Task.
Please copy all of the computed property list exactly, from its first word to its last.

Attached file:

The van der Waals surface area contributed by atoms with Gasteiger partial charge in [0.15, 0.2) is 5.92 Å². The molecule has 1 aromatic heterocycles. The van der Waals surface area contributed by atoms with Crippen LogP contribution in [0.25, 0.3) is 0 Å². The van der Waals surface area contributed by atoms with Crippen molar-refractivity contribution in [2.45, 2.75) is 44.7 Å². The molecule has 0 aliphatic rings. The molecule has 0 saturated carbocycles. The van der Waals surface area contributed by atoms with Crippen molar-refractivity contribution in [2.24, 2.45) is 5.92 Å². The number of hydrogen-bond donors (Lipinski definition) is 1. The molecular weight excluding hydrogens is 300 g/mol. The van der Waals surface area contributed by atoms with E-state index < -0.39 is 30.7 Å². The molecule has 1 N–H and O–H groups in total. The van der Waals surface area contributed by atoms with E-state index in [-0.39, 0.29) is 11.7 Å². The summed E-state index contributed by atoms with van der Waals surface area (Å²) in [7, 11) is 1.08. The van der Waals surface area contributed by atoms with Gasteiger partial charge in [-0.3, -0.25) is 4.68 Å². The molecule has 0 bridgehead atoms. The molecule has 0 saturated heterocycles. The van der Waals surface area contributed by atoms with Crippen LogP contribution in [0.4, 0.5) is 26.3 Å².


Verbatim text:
The van der Waals surface area contributed by atoms with Gasteiger partial charge in [0.15, 0.2) is 5.92 Å². The molecule has 1 aromatic heterocycles. The van der Waals surface area contributed by atoms with Crippen LogP contribution in [0.25, 0.3) is 0 Å². The van der Waals surface area contributed by atoms with Crippen molar-refractivity contribution in [2.45, 2.75) is 44.7 Å². The molecule has 0 aliphatic rings. The molecule has 0 saturated carbocycles. The van der Waals surface area contributed by atoms with Crippen molar-refractivity contribution in [2.24, 2.45) is 5.92 Å². The number of hydrogen-bond donors (Lipinski definition) is 1. The molecular weight excluding hydrogens is 300 g/mol. The van der Waals surface area contributed by atoms with E-state index < -0.39 is 30.7 Å². The molecule has 1 N–H and O–H groups in total. The van der Waals surface area contributed by atoms with E-state index in [-0.39, 0.29) is 11.7 Å². The summed E-state index contributed by atoms with van der Waals surface area (Å²) in [7, 11) is 1.08. The van der Waals surface area contributed by atoms with Gasteiger partial charge in [-0.3, -0.25) is 4.68 Å². The molecule has 0 bridgehead atoms. The molecule has 0 saturated heterocycles. The van der Waals surface area contributed by atoms with Crippen LogP contribution in [0.4, 0.5) is 26.3 Å².